This textbook presents a systematic and unifying viewpoint for a wide class of nonlinear spectroscopic techniques in time domain and frequency domain. It is directed towards active researchers in physics, optics, chemistry, and materials science, as well as graduate students who enter this complex and rapidly developing field.
Nonlinear optical interactions of laser fields with matter provide powerful spectroscopic tools for the understanding of microscopic interactions and dynamic processes. One of the major obstacles facing researchers in this field, however, is the flood of experimental techniques and terminologies, which create a serious language barrier. The general microscopic correlation function approach to the nonlinear optical response developed in this book is essential for understanding the relationships among different techniques and a comparison of their information content, the design of new measurements, and for a systematic comparison of the optical response of different systems such as dyes in solutions, atoms and molecules in the gas phase, liquids, molecular aggregates and superlatives, and semiconductor nanostructures. The approach is based on formulating the nonlinear response by representing the state of matter by the density matrix and following its evolution on Liouville space. Current active research areas such as femtosecond time-domain techniques, semi-classical and wave-packet dynamics, pulse shaping, pulse locking, exciton confinement, and the interplay of electronic, nuclear and field coherence are emphasized.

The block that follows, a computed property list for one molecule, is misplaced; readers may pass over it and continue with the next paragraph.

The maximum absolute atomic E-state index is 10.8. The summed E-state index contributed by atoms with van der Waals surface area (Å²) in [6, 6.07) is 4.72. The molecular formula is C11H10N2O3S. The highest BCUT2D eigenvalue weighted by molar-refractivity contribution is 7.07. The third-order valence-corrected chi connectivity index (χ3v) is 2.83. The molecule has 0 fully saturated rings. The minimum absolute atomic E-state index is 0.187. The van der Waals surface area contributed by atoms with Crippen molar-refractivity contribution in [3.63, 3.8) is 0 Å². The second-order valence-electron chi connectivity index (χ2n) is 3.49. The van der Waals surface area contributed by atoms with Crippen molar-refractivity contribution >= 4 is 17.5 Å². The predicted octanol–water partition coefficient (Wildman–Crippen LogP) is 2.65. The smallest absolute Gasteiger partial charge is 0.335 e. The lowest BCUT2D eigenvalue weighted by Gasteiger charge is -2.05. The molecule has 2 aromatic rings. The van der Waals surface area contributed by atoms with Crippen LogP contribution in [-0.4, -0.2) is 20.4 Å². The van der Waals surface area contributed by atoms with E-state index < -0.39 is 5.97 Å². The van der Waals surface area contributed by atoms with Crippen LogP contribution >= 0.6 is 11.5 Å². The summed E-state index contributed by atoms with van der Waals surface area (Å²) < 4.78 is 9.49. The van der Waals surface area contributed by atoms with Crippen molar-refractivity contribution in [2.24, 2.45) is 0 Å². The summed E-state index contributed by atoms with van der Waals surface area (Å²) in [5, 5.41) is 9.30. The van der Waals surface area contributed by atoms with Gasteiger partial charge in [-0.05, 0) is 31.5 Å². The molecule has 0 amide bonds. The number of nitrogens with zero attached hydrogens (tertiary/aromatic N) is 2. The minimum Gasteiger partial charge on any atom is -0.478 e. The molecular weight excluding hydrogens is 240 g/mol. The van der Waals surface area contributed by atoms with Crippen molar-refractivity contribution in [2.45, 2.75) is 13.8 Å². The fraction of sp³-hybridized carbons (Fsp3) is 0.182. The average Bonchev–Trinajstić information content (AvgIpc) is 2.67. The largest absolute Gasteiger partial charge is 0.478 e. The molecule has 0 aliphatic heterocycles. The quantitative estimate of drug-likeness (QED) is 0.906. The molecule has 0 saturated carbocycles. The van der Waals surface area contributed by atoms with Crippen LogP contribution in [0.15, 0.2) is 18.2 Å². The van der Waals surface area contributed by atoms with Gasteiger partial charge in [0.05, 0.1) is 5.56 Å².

The material has been developed from the author's highly successful interdisciplinary course at the University of Rochester attended by science and engineering graduate students.
Nonlinear optical interaction of laser fields with matter provide powerful spectroscopic tools for the understanding of microscopic interactions and dynamic processes. This volume provides a systematic account of a wide class of nonlinear spectroscopic techniques, in time domain and frequency domain, for researchers and graduate students in the field. Current active research areas such as ultrafast time-domain techniques, the interplay of phase coherence in the matter and the coherence properties of the radiation field, experiments involving phase-controlled pulse sequences, and cooperative effects in nanostructures are emphasized. Annotation c. Book News, Inc., Portland, OR (booknews.com)